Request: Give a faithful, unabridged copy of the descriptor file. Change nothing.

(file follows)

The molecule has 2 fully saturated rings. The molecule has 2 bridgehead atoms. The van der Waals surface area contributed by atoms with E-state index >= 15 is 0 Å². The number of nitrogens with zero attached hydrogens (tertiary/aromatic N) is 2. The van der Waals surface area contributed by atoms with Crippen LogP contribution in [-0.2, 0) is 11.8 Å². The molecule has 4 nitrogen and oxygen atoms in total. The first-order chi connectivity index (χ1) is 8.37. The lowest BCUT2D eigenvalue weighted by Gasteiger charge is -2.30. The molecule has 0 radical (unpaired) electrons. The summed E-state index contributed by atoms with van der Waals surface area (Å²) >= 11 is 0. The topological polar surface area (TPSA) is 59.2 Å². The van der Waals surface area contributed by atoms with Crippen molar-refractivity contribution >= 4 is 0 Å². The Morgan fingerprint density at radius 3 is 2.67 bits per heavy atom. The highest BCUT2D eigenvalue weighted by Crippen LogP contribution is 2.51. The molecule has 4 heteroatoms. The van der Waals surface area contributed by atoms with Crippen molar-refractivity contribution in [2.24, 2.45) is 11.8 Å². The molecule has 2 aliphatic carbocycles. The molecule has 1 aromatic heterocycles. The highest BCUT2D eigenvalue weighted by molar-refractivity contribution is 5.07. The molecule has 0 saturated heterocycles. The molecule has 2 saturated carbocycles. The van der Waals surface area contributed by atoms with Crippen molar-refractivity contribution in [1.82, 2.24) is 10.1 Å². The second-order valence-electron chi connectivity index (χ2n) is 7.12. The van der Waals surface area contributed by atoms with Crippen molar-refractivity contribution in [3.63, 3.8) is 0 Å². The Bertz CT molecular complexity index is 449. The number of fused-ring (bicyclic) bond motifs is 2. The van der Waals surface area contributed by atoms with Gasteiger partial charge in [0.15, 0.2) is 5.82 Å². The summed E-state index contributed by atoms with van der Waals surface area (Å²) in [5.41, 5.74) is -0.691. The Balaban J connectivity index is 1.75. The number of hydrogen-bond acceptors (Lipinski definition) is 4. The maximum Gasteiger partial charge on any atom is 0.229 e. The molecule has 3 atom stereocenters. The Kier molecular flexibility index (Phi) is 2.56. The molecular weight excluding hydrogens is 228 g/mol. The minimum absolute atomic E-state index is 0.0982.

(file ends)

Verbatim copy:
The molecule has 2 fully saturated rings. The molecule has 2 bridgehead atoms. The van der Waals surface area contributed by atoms with E-state index >= 15 is 0 Å². The number of nitrogens with zero attached hydrogens (tertiary/aromatic N) is 2. The van der Waals surface area contributed by atoms with Crippen LogP contribution in [-0.2, 0) is 11.8 Å². The molecule has 4 nitrogen and oxygen atoms in total. The first-order chi connectivity index (χ1) is 8.37. The lowest BCUT2D eigenvalue weighted by Gasteiger charge is -2.30. The molecule has 0 radical (unpaired) electrons. The summed E-state index contributed by atoms with van der Waals surface area (Å²) >= 11 is 0. The topological polar surface area (TPSA) is 59.2 Å². The van der Waals surface area contributed by atoms with Crippen molar-refractivity contribution >= 4 is 0 Å². The Morgan fingerprint density at radius 3 is 2.67 bits per heavy atom. The highest BCUT2D eigenvalue weighted by Crippen LogP contribution is 2.51. The molecule has 4 heteroatoms. The van der Waals surface area contributed by atoms with Crippen molar-refractivity contribution in [2.24, 2.45) is 11.8 Å². The molecule has 2 aliphatic carbocycles. The molecule has 1 aromatic heterocycles. The highest BCUT2D eigenvalue weighted by molar-refractivity contribution is 5.07. The molecule has 0 saturated heterocycles. The molecule has 2 saturated carbocycles. The van der Waals surface area contributed by atoms with Crippen molar-refractivity contribution in [1.82, 2.24) is 10.1 Å². The second-order valence-electron chi connectivity index (χ2n) is 7.12. The van der Waals surface area contributed by atoms with Crippen molar-refractivity contribution in [3.63, 3.8) is 0 Å². The Bertz CT molecular complexity index is 449. The number of fused-ring (bicyclic) bond motifs is 2. The van der Waals surface area contributed by atoms with Gasteiger partial charge in [0.15, 0.2) is 5.82 Å². The summed E-state index contributed by atoms with van der Waals surface area (Å²) in [5.41, 5.74) is -0.691. The Balaban J connectivity index is 1.75. The number of hydrogen-bond acceptors (Lipinski definition) is 4. The maximum Gasteiger partial charge on any atom is 0.229 e. The molecule has 3 atom stereocenters. The Kier molecular flexibility index (Phi) is 2.56. The molecular weight excluding hydrogens is 228 g/mol. The minimum absolute atomic E-state index is 0.0982.